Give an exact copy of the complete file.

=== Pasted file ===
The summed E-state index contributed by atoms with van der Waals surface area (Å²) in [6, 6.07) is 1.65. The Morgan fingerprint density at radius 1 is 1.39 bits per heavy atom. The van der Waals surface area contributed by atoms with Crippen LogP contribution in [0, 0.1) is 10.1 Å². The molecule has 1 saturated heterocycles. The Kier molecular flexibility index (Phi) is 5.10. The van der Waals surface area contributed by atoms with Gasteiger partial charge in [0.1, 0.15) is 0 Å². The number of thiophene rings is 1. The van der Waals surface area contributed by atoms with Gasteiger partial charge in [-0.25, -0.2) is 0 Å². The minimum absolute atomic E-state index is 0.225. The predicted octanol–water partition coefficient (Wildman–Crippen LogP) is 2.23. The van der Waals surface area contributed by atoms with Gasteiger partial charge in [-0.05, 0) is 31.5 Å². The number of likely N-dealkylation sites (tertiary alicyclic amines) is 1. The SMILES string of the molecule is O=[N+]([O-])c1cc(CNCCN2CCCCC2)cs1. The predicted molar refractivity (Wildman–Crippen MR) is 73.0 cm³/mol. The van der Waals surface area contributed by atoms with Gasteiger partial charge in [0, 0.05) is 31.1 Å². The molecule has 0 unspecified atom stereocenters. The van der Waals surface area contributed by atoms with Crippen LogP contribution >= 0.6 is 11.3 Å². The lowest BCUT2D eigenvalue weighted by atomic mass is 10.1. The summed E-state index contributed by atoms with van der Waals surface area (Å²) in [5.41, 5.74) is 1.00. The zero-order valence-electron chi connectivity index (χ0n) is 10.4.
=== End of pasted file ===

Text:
The summed E-state index contributed by atoms with van der Waals surface area (Å²) in [6, 6.07) is 1.65. The Morgan fingerprint density at radius 1 is 1.39 bits per heavy atom. The van der Waals surface area contributed by atoms with Crippen LogP contribution in [0, 0.1) is 10.1 Å². The molecule has 1 saturated heterocycles. The Kier molecular flexibility index (Phi) is 5.10. The van der Waals surface area contributed by atoms with Gasteiger partial charge in [0.1, 0.15) is 0 Å². The number of thiophene rings is 1. The van der Waals surface area contributed by atoms with Gasteiger partial charge in [-0.25, -0.2) is 0 Å². The minimum absolute atomic E-state index is 0.225. The predicted octanol–water partition coefficient (Wildman–Crippen LogP) is 2.23. The van der Waals surface area contributed by atoms with Gasteiger partial charge in [-0.05, 0) is 31.5 Å². The number of likely N-dealkylation sites (tertiary alicyclic amines) is 1. The SMILES string of the molecule is O=[N+]([O-])c1cc(CNCCN2CCCCC2)cs1. The predicted molar refractivity (Wildman–Crippen MR) is 73.0 cm³/mol. The van der Waals surface area contributed by atoms with Gasteiger partial charge in [0, 0.05) is 31.1 Å². The molecule has 0 unspecified atom stereocenters. The van der Waals surface area contributed by atoms with Crippen LogP contribution >= 0.6 is 11.3 Å². The lowest BCUT2D eigenvalue weighted by atomic mass is 10.1. The summed E-state index contributed by atoms with van der Waals surface area (Å²) in [5.41, 5.74) is 1.00. The zero-order valence-electron chi connectivity index (χ0n) is 10.4.